If you think you’ve seen this before, you probably have. I am copying Justin Taylor’s post on Pastor John’s address to the Lausanne Congress on World Evangelization because it not only speaks to those who want to serve those who are suffering, it also speaks to those who are currently suffering.
There is a kind of suffering people need to know about that is much worse than anything we experience in this life! And at the same time God also calls people to serve those who suffer – some to serve those living with disability, some with disabilities to serve the church, some to serve in other ways and other places, all for the glory of God.
And for those who are suffering, there are promises to cling to:
For I know the plans I have for you, declares the Lord, plans for welfare and not for evil, to give you a future and a hope. Jeremiah 29:11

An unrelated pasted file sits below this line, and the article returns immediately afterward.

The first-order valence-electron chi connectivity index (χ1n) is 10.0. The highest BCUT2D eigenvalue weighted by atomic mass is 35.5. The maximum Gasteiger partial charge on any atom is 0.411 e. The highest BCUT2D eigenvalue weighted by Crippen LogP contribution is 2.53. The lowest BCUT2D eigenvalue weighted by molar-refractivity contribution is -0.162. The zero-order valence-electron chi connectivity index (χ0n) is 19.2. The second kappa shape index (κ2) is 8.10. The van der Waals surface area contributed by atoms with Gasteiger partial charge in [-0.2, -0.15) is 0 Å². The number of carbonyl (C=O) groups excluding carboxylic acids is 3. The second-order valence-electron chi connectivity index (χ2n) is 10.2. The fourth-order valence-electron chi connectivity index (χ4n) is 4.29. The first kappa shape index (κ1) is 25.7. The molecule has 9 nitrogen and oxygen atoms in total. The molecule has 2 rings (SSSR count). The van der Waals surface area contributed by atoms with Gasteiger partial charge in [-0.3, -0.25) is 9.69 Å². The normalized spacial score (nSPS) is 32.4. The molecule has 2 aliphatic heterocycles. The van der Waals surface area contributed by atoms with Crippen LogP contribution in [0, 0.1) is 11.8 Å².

Here is Justin’s post quoting Pastor John:
One truth is that when the gospel takes root in our souls it impels us out toward the alleviation of all unjust suffering in this age. That’s what love does!
The other truth is that when the gospel takes root in our souls it awakens us to the horrible reality of eternal suffering in hell, under the wrath of a just and omnipotent God. And it impels us to rescue the perishing, and to warn people to flee from the wrath to come (1 Thess. 1:10).
I plead with you. Don’t choose between those two truths. Embrace them both. It doesn’t mean we all spend our time in the same way. God forbid. But it means we let the Bible define reality and define love.
Could Lausanne say—could the evangelical church say—we Christians care about all suffering, especially eternal suffering? I hope we can say that. But if we feel resistant to saying “especially eternal suffering,” or if we feel resistant to saying “we care about all suffering in this age,” then either we have a defective view of hell or a defective heart.
I pray that Lausanne would have neither.